A few weeks ago, I was the "victim" of a technology-induced Customer Service disaster - the result of powerful "customer service" technology being improperly used by a consumer electronics company. I wrote about an article about the topic, and received a number of questions.
One particularly insightful question - from Justin Dennis was "Where do brands draw the line between engagement and support? For instance, if a consumer asks an open ended question on twitter about 'tennis shoes' should Nike start a conversation? Or do you think that is intrusive?"
I felt this question (and my best attempt to answer it) deserved it's own article.
First of all, the world is rapidly changing - whereas 12 or 18 months ago, there were few expectations that a vendor would monitor, much less respond or engage to any kind of social media or blog posting. Today, there are some expectations in this area - and in the near future, it will simply be "table stakes".
Open-Ended vs. Feedback
So, YES, engagement is appropriate when open-ended questions are posed via social media or posted on Facebook or on blogs.
And specific product/brand feedback (complaints or kudos or questions) should ABSOLUTELY be monitored and responded to - the stakes are simply too high and expectations are changing so quickly that you can't afford not to do this.
So What About Engagement vs. Intrusion?
Here's my own opinion on Justin's question - it's only intrusive if it's UNWELCOME.
So in this example, a Vendor can (and should) engage in conversations - making sure that they are welcome additions to the thread.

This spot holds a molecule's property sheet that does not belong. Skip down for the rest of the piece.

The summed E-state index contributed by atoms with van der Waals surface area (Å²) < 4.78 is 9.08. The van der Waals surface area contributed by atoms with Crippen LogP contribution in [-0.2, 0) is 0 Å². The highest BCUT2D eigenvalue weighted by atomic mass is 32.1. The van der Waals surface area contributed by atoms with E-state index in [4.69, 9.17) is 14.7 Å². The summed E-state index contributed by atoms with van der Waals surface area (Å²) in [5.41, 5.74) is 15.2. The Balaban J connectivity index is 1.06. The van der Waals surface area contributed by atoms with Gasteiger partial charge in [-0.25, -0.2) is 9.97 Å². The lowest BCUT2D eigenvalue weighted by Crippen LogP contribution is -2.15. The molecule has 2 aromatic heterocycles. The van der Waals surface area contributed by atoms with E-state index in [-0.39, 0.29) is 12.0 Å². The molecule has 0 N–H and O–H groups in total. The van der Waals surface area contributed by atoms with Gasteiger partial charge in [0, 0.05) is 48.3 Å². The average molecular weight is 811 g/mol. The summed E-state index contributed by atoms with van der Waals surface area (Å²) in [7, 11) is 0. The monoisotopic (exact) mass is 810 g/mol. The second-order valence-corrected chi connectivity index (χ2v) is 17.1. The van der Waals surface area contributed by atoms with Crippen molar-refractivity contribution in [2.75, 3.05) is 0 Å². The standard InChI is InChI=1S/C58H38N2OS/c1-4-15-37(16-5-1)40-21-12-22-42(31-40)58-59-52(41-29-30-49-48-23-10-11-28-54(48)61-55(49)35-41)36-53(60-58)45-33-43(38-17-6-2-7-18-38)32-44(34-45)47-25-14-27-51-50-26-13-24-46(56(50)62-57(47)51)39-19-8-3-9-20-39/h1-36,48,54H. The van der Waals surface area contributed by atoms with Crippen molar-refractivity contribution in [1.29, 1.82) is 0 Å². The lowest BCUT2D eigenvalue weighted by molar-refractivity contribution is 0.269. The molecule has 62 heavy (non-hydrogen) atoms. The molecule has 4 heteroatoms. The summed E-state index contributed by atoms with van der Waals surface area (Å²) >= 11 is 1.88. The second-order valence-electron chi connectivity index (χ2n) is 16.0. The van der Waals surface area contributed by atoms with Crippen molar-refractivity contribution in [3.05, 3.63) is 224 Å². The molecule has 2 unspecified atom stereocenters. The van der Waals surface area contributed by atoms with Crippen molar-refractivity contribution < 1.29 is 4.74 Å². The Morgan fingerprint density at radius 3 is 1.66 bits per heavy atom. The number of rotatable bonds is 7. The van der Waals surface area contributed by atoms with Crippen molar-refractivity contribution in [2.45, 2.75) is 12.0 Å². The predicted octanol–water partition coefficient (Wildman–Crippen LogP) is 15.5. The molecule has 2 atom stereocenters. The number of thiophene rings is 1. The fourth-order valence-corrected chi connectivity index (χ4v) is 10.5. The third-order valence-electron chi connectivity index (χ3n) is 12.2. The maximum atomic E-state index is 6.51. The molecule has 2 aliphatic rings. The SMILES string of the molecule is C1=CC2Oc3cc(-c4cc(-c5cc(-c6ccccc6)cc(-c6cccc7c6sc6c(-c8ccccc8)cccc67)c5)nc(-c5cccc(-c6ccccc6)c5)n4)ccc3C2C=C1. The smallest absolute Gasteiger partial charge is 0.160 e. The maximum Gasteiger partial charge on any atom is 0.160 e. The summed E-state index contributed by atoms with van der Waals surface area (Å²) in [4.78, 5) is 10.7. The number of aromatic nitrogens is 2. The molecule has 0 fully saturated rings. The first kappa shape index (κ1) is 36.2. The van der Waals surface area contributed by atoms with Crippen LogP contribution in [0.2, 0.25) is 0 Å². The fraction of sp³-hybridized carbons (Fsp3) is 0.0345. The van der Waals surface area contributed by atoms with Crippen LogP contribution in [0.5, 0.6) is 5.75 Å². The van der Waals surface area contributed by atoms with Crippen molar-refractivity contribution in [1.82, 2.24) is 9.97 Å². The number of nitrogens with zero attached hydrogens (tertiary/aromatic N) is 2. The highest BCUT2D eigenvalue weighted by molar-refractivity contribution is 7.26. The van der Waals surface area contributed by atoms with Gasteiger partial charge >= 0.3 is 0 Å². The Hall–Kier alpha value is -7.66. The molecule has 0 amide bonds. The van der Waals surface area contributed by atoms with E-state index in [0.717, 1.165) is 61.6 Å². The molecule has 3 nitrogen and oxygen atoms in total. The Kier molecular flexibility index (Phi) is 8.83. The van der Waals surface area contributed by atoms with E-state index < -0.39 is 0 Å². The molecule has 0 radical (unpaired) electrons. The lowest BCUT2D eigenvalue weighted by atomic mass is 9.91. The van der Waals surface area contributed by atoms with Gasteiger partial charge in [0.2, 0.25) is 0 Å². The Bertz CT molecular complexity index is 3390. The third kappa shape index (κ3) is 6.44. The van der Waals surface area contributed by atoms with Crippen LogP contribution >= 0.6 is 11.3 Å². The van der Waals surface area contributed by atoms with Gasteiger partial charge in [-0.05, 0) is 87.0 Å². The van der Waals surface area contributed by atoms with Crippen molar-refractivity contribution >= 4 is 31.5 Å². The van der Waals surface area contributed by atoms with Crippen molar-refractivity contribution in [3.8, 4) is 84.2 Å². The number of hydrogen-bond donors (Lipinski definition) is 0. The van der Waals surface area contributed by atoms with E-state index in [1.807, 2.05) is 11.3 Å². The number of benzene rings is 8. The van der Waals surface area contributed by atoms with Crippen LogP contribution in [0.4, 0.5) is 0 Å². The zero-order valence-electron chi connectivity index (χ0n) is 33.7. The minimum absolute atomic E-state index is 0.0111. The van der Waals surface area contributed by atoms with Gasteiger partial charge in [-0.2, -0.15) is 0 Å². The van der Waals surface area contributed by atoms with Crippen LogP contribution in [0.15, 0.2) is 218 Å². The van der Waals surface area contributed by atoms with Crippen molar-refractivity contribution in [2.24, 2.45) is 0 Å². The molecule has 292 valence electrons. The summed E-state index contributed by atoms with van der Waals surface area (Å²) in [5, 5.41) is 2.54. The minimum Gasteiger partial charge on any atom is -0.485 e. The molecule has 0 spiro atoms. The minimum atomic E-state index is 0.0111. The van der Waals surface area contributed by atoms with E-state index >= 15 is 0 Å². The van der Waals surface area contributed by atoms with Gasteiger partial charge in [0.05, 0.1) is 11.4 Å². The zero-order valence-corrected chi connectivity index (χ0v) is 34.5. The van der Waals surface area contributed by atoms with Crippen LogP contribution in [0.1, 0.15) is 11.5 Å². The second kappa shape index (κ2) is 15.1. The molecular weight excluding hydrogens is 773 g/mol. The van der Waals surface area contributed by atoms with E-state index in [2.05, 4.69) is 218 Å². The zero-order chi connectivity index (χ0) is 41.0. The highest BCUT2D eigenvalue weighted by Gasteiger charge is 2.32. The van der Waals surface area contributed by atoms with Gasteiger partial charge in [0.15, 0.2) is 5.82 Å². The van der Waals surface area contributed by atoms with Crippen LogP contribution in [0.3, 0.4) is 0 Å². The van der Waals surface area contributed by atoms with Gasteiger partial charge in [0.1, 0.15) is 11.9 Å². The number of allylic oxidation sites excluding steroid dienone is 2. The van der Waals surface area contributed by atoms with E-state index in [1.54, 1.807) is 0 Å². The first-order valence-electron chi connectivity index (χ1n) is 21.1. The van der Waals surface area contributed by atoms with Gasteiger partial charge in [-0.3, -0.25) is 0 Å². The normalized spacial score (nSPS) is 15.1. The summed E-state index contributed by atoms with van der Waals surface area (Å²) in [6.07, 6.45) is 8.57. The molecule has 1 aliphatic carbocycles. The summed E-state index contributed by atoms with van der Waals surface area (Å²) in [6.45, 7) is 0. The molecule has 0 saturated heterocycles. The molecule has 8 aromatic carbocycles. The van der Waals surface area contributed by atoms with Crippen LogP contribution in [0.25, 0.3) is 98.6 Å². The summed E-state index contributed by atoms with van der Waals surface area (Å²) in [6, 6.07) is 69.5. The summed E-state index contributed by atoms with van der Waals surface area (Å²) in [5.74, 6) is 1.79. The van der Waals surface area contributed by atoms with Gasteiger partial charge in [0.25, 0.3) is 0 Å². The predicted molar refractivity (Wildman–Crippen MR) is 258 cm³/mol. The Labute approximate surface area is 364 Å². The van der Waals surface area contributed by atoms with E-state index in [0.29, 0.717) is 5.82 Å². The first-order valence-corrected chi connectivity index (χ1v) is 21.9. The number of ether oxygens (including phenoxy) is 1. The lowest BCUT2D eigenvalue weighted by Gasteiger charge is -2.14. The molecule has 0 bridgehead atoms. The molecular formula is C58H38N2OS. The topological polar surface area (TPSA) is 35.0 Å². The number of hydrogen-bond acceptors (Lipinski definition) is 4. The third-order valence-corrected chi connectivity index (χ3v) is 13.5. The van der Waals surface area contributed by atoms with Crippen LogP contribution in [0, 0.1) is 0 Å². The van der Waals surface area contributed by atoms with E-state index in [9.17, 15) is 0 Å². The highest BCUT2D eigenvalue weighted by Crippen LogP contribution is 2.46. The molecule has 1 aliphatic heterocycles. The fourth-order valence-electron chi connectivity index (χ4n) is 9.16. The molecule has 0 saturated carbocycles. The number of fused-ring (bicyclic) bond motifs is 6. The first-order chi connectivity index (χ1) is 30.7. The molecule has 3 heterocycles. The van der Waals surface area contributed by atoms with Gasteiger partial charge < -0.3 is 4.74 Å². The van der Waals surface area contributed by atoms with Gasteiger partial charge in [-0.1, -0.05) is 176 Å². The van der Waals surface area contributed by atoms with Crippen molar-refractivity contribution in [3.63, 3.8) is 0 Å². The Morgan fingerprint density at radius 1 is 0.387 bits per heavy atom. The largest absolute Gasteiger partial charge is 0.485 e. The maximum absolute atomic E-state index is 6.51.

How? Well, it's difficult to put hard and fast rules in place, but some general guidelines that I follow:
1) Don't Sell. It's not appropriate to blabber on - for example, about which tennis stars endorse your shoes, or how they're the best selling shoe ever or something equally inane and uninteresting.
2) Add value. Instead of providing meaningless verbal sales diarrhea, add meaningful content that helps propel the conversation forward. For example (this is made up):
We did a study professional tennis players' shoe preferences. 87% ranked "Stability" as the most important. 55% said "Grip/Traction"; 33% "Support". In follow-up interviews, players explained that Stability and Grip/Traction were most important because of "injury prevention".
For details on the study information hows shoes are built for better stability, traction and grip - and other features that reduce injury potential, visit us at www.whatever.com/safety_and_construction.html
3) Make it relevant. That should be obvious - don't try to change the topic of the conversation.
4) KEEP IT BRIEF - 50 to 75 words is ideal for a blog article response. The two paragraphs above are about 65 words.
5) Don't overstay your welcome. Stop in, say "hello" AND LEAVE. Don't dominate the conversation, don't keep adding posts about this and that and the other thing. Good guests never overstay their welcome.
6) Be honest - Identify yourself. "I work at..." is a good place to start, if you are talking about your company's products/services or talking about a topic directly related to what your company does.
What other guidelines should vendors follow? Please comment!
By the way, I work at Dell.